Provosts and deans often must have a Ph.D. Some provosts and deans begin their career as professors and later move into administration. These administrators have doctorates in the field in which they taught. Other provosts and deans have a Ph.D. in higher education or a related field.

Work Experience in a Related Occupation

Employers typically prefer to hire candidates who have several years of experience in a college administrative setting. Some postsecondary education administrators work in the registrar’s office or as a resident assistant while in college to gain the necessary experience. For other positions, such as those in admissions and student affairs, experience may or may not be necessary.

Important Qualities

Computer skills. Postsecondary education administrators often need to be adept at working with computers so they can create and maintain databases and use computer programs to manage student and school records.

Interpersonal skills. Postsecondary education administrators need to build good relationships with colleagues, students, and parents. Those in admissions and student affairs need to be outgoing so they can encourage prospective students to apply to the school and existing students to participate in cocurricular activities.

Organizational skills. Administrators need to be organized so they can manage records, prioritize tasks, and coordinate the activities with their staff.

Problem-solving skills. Administrators often need to respond to difficult situations, develop creative solutions to problems, and react calmly when problems arise.

Advancement

Education administrators with advanced degrees can be promoted to higher level positions within their department or the college. Some become college presidents, an occupation which is discussed in the profile on top executives.

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Career Services Director Demographics

Gender

Female

65.7%

Male

31.8%

Unknown

2.5%
Ethnicity

White

62.4%

Hispanic or Latino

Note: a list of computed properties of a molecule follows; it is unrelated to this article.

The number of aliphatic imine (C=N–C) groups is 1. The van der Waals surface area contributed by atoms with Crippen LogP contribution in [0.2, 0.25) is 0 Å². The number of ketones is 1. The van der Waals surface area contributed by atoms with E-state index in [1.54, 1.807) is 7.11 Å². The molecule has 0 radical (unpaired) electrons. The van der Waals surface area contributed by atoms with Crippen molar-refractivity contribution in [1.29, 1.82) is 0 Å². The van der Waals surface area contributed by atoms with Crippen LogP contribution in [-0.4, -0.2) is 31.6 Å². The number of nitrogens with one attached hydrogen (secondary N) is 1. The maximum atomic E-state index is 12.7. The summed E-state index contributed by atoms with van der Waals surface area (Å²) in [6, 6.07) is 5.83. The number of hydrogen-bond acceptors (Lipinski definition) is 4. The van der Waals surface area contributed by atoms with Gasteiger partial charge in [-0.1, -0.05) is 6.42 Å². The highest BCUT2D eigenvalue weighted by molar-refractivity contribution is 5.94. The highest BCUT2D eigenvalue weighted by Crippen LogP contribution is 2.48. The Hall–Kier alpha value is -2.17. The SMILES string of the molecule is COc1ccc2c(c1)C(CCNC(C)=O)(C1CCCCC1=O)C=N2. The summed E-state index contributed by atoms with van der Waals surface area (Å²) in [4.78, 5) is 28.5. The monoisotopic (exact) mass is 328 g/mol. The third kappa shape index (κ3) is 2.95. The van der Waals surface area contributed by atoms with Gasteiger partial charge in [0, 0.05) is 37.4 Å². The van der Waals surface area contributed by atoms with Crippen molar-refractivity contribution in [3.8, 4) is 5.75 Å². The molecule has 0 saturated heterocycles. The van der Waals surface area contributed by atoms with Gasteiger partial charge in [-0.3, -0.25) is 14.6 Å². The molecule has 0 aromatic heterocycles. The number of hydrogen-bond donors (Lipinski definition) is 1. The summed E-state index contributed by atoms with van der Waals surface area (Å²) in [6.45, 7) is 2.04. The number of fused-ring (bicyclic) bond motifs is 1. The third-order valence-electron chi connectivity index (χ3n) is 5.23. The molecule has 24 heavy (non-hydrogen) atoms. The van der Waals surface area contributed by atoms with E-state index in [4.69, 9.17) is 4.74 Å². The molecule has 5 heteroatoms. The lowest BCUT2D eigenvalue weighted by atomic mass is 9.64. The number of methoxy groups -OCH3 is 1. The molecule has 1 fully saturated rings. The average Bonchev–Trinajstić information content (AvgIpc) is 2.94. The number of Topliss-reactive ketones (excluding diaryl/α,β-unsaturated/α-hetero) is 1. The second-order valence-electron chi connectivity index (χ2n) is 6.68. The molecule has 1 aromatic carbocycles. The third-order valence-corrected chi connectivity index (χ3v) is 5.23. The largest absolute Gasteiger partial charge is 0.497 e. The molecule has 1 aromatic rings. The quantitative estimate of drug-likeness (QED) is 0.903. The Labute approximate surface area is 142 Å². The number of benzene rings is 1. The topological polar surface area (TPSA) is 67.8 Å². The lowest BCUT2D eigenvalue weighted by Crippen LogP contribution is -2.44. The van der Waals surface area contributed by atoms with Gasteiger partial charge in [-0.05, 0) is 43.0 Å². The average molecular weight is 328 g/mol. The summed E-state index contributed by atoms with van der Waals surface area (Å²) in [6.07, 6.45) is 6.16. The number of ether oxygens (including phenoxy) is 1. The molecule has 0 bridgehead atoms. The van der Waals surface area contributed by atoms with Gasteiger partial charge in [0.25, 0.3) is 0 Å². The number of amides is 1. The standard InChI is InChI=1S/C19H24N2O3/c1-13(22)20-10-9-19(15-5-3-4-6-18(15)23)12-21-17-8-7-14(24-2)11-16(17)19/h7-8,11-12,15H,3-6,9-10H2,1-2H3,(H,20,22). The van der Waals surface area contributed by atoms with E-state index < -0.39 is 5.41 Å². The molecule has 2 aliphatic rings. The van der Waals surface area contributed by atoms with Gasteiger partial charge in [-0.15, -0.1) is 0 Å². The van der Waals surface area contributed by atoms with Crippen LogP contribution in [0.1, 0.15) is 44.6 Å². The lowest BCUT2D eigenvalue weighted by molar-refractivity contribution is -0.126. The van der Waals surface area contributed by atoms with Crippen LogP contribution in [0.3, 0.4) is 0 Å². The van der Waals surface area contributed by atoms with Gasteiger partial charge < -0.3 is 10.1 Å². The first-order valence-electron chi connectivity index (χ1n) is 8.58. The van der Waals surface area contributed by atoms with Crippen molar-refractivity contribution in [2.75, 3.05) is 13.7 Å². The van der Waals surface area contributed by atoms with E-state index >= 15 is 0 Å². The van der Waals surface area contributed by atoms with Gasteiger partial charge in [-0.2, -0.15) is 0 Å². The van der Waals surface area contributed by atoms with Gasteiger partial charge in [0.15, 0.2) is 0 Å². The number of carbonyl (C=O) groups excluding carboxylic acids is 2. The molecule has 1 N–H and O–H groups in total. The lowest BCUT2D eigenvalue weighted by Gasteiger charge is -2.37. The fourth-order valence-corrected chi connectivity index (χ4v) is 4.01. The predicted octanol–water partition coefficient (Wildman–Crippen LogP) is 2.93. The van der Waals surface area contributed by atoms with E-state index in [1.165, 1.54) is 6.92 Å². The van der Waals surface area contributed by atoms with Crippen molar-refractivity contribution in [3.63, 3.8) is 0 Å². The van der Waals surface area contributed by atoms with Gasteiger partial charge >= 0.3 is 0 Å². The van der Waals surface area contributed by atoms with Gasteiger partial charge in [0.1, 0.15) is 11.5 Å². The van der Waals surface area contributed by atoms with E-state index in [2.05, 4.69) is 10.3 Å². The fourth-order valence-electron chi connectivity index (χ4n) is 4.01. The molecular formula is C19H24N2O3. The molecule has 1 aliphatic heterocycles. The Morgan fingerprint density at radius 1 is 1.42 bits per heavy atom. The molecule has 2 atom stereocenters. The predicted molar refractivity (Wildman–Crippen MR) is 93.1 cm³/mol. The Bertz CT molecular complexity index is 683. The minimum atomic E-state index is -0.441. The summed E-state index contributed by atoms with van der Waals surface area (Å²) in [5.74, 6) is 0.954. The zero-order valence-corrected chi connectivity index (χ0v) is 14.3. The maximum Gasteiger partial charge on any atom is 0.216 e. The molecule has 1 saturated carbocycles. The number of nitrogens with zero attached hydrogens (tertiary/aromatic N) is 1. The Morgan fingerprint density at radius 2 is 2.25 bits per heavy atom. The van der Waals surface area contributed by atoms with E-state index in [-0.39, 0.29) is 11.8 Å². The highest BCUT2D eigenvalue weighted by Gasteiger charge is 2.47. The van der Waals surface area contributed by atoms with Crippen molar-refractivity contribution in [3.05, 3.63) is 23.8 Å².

16.4%

Black or African American

11.4%

Asian

6.6%

Unknown

3.2%
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Foreign Languages Spoken

Spanish

68.6%

French

8.6%

Portuguese

2.9%

Ukrainian

2.9%

German

2.9%

Japanese

2.9%

Cherokee

2.9%

Hindi

2.9%

Russian

2.9%

Polish

2.9%
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Career Services Director Education

Schools

University of Phoenix

28.3%

Kaplan University

6.0%

Walden University

5.4%

American InterContinental University

5.4%

Grand Canyon University

5.4%

University of Miami

4.8%

Capella University

4.8%

University of South Florida

4.2%

Strayer University

4.2%

Nova Southeastern University

3.6%

Cleveland State University

3.6%

Webster University

3.0%

Troy University

3.0%

Florida State University

3.0%

University of Florida

3.0%

Syracuse University

2.4%

California State Polytechnic University - Pomona

2.4%

New York University

2.4%

Murray State University

2.4%

University of Arkansas at Little Rock

2.4%
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Majors

Business

32.6%

Human Resources Management

9.8%

Educational Leadership

7.4%

Psychology

6.3%

School Counseling

5.3%

Management

5.0%

Education

4.6%

Marketing

4.6%

Communication

4.0%

Political Science

2.6%

Criminal Justice

2.5%

Elementary Education

2.1%

Counseling Psychology

2.1%

English

2.0%

Sociology

1.8%

Public Administration

1.7%

Health Care Administration

1.5%

Human Services

1.5%

Liberal Arts

1.3%

Public Relations

1.3%
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Degrees

Masters

44.6%

Bachelors

31.1%

Other

11.2%

Doctorate

5.4%

Associate

3.9%

Certificate

3.1%

Diploma

0.4%

License

0.2%
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Real Career Services Director Salaries

Job Title Company Location Start Date Salary
Director of Career Services Hult International Business School San Francisco, CA Aug 17, 2015 $115,000
Director of Postdoctoral Career Services Yale University New Haven, CT Mar 03, 2014 $85,000
Career Tools Director Manager Tools Fredericksburg, TX Oct 01, 2010 $50,357
Director Career Services Work Opportunities Unlimited Arlington, VA Feb 20, 2013 $49,171
Director of Career Services Work Opportunities Unlimited Wheaton, MD Feb 20, 2010 $48,000

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Top Skills for A Career Services Director

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  1. Career Services Department
  2. Job Fairs
  3. Alumni
You can check out examples of real life uses of top skills on resumes here:
  • Develop departmental strategy to ensure overall success of the Career Services department including achieving graduate employment goals.
  • Planned and coordinated quarterly graduation, community job fairs and professional development in-services for students on campus.
  • Expanded employment opportunities for alumni in order to develop more possibilities for graduates.
  • Managed department to achieve placement rates; motivated staff with goals/meeting accreditation guidelines;.
  • Conducted employment search seminars to assist students with resume and cover letter writing, job search strategies, and interviewing techniques.

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Top Career Services Director Employers